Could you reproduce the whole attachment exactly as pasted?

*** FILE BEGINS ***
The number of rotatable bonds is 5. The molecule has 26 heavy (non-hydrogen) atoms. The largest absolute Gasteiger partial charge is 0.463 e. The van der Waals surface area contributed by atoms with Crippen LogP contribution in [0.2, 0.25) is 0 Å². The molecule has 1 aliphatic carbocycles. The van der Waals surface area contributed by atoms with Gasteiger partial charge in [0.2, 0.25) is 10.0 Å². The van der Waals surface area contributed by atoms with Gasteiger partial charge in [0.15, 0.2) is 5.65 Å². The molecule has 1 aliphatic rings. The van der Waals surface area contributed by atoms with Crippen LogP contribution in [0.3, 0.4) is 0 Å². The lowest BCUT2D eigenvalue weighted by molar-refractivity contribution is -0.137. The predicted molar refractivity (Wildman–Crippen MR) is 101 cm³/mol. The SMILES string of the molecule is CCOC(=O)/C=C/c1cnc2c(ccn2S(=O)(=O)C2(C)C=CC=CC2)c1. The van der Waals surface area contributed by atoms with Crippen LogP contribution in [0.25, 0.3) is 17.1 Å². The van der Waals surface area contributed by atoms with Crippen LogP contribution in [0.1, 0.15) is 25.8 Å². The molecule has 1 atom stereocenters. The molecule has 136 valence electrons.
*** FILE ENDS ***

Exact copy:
The number of rotatable bonds is 5. The molecule has 26 heavy (non-hydrogen) atoms. The largest absolute Gasteiger partial charge is 0.463 e. The van der Waals surface area contributed by atoms with Crippen LogP contribution in [0.2, 0.25) is 0 Å². The molecule has 1 aliphatic carbocycles. The van der Waals surface area contributed by atoms with Gasteiger partial charge in [0.2, 0.25) is 10.0 Å². The van der Waals surface area contributed by atoms with Gasteiger partial charge in [0.15, 0.2) is 5.65 Å². The molecule has 1 aliphatic rings. The van der Waals surface area contributed by atoms with Crippen LogP contribution in [0.3, 0.4) is 0 Å². The lowest BCUT2D eigenvalue weighted by molar-refractivity contribution is -0.137. The predicted molar refractivity (Wildman–Crippen MR) is 101 cm³/mol. The SMILES string of the molecule is CCOC(=O)/C=C/c1cnc2c(ccn2S(=O)(=O)C2(C)C=CC=CC2)c1. The van der Waals surface area contributed by atoms with Crippen LogP contribution in [0.25, 0.3) is 17.1 Å². The van der Waals surface area contributed by atoms with Crippen LogP contribution in [0.1, 0.15) is 25.8 Å². The molecule has 1 atom stereocenters. The molecule has 136 valence electrons.